09.11.2014 1

The states of irrelevance: A case for the original United States Senate

U.S. SenateBy Tom Toth

Elections to decide who will control Congressional majorities in the House and Senate are less than seven weeks away, and this calm before the political storm is as good a time as any to analyze the state our government’s most powerful branch—the people’s Congress.

Specifically, why exactly do we have two chambers that are elected the same way, with one being less accountable to the people and yet more powerful than the other?

For perspective, let’s back up for a moment. A little over 101 years ago the United States added a 17th Amendment to the Constitution that changed how the 100 members of the Senate would be selected. The 17th Amendment changed the appointment process to the direct elections we have today, replacing the Constitution’s original design of appointment directly by state legislatures.

One can rightly assume that the republic’s founders Constitutionally designed the legislative branch intentionally. But why the pre-1913 design? One reason was foundational to the nation’s establishment, yet less understood in today’s political climate: states’ rights. Simply put, Congress was to consist of representation from each state legislature, equally, as to legitimize the affairs of every state government in the workings of federal lawmaking.

Each state was to given a voice, small states equal with the large.

The people were also, similarly, to have a voice in the second half of the legislature, proportioned directly from districts drawn by population.

The unintended consequences of the 17th amendment, however, have rendered each of those principles antiquated, at best — irrelevant, at worst.

State governing has long become an irrelevant enterprise in the national political sphere. Having surrendered its influence over the Senate, states are, for all intents and purposes, now little more than minor league clubs for political aspirants and test labs for public policy. Hardly a governing body worth the power of the 10th Amendment, even in its current limited existence.

As for the people, why should a voter living in Wyoming (with a population of under 600,000) have so much more direct voting power over the national legislative process than one from, say, California (with a population of over 37,000,000)? It’s silly.

The 17th Amendment destroyed the practical purpose of interpersonal voting equality across the nation, highlighted especially by the lack of national concern for state issues in exchange for the goings-on of an ever-growing federal government.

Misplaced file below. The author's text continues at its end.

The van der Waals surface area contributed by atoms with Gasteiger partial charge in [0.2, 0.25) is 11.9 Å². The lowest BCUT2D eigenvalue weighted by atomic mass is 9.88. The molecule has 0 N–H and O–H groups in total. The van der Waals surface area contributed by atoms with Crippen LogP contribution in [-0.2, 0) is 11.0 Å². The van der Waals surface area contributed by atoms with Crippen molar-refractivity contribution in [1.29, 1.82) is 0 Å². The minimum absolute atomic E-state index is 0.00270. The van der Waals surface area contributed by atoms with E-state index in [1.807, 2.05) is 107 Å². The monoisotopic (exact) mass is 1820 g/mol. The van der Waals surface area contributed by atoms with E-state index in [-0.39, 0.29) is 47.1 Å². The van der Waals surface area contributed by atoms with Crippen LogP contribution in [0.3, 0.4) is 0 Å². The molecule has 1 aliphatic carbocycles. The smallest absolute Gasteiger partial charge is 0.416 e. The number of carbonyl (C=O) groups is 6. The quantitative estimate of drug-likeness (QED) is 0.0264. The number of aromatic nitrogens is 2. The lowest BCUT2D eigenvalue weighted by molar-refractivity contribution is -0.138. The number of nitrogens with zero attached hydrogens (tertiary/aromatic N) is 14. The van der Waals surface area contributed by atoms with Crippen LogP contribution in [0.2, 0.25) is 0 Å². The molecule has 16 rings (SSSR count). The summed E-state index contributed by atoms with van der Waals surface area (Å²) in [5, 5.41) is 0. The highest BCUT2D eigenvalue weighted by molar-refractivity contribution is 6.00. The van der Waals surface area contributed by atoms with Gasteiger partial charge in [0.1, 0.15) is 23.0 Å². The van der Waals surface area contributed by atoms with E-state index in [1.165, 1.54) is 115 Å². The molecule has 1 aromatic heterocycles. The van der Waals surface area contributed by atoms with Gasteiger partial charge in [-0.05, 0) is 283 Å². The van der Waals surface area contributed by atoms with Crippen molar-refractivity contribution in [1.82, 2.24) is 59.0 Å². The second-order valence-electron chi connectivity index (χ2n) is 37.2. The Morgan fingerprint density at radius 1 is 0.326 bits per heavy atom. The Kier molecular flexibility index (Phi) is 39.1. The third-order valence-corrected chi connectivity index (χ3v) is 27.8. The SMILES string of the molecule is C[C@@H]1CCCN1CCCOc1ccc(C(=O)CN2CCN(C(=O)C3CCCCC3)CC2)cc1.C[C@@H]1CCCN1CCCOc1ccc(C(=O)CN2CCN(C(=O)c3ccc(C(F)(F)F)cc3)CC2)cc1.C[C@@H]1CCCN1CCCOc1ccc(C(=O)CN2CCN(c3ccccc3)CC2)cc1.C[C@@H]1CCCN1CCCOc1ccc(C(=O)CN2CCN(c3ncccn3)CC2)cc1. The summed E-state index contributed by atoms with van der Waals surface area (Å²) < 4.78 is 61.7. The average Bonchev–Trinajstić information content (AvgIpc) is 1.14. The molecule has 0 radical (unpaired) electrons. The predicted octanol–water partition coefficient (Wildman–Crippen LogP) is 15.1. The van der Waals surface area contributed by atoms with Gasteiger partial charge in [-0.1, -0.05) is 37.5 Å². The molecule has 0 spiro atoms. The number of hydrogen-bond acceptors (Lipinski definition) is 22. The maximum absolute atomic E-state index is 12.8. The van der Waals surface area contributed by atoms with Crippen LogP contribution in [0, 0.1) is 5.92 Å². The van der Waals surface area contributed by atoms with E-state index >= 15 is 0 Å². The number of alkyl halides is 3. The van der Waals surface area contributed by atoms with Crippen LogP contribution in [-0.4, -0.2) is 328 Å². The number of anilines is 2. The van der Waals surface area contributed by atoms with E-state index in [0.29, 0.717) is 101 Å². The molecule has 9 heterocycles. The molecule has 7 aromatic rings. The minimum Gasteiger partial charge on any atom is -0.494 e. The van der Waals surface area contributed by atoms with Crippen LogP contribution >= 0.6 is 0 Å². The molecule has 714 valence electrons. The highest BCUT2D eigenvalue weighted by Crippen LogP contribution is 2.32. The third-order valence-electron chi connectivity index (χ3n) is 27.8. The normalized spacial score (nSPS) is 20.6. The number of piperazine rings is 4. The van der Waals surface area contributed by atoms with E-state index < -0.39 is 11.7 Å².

A simple conclusion there is no good reason for there to be second Congressional chamber with an inordinate amount of power, no term restrictions, and a relative unaccountability to electorates of widely disparate vicarious influence.

The 17th Amendment isn’t without its intelligent devotees, of course. No finer defender of the amendment exists than David Schleicher, a professor at George Mason University School of Law, who has written extensively for the historical and continuing defense of the amendment. Mr. Schleicher’s — highly abridged — argument for the amendment, and likely a major contributing factor in the amendment’s creation, is that given the nation’s present state of political bipolarity, state elections, rather than driving individual concern for state and local concerns, would virtually all boil down to secondary elections for senators anyway, carrying over uniquely national concerns into state politics.

The original design of the federal government’s most important branch was irrevocably compromised for little more than political convenience — a simple response to the unfortunate realities of a two-party political system. And the 17th amendment has, in retrospect, failed even to accomplish its stated goal of separating federal and state politics, as argued by the likes of Schleicher.

The Senate was also designed, in part, to be the cooling plate of the legislature, true, and it continues to serve that purpose to a certain degree. But it was always more than that. The Senate was the single legitimate voice of the states on the national political stage.

No more.

State governments today exist in a practical state of irrelevance and Congress continues to operate clumsily, as it has for a century.

Therefore, before you complain again about disregarded states’ rights and wonder why your Senator should be able to act for himself or herself with near impunity for 4 years at a time before running a state-wide election in your state’s two largest metropolitan areas, consider why the founders designed the legislative branch differently.

Perhaps they would argue that a 28th amendment is in order.

Tom Toth is the digital content director for Americans for Limited Government.

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